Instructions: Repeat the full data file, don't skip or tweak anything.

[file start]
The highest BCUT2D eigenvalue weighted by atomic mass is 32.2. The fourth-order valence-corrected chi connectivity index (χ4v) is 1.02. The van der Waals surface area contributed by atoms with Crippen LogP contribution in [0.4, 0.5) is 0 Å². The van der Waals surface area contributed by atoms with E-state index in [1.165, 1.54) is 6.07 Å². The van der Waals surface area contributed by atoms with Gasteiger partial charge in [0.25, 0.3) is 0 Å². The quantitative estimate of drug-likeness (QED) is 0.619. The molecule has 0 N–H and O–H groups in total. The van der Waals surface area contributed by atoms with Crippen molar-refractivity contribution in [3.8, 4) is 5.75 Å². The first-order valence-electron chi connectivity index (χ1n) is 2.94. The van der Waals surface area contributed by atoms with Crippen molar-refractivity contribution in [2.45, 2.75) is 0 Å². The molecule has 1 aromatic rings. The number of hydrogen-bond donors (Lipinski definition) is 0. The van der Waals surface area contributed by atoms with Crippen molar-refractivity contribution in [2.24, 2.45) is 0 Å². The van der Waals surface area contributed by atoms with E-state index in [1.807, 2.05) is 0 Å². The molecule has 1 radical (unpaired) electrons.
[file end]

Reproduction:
The highest BCUT2D eigenvalue weighted by atomic mass is 32.2. The fourth-order valence-corrected chi connectivity index (χ4v) is 1.02. The van der Waals surface area contributed by atoms with Crippen LogP contribution in [0.4, 0.5) is 0 Å². The van der Waals surface area contributed by atoms with E-state index in [1.165, 1.54) is 6.07 Å². The van der Waals surface area contributed by atoms with Gasteiger partial charge in [0.25, 0.3) is 0 Å². The quantitative estimate of drug-likeness (QED) is 0.619. The molecule has 0 N–H and O–H groups in total. The van der Waals surface area contributed by atoms with Crippen molar-refractivity contribution in [3.8, 4) is 5.75 Å². The first-order valence-electron chi connectivity index (χ1n) is 2.94. The van der Waals surface area contributed by atoms with Crippen molar-refractivity contribution in [2.45, 2.75) is 0 Å². The molecule has 1 aromatic rings. The number of hydrogen-bond donors (Lipinski definition) is 0. The van der Waals surface area contributed by atoms with Crippen molar-refractivity contribution in [2.24, 2.45) is 0 Å². The van der Waals surface area contributed by atoms with E-state index in [1.807, 2.05) is 0 Å². The molecule has 1 radical (unpaired) electrons.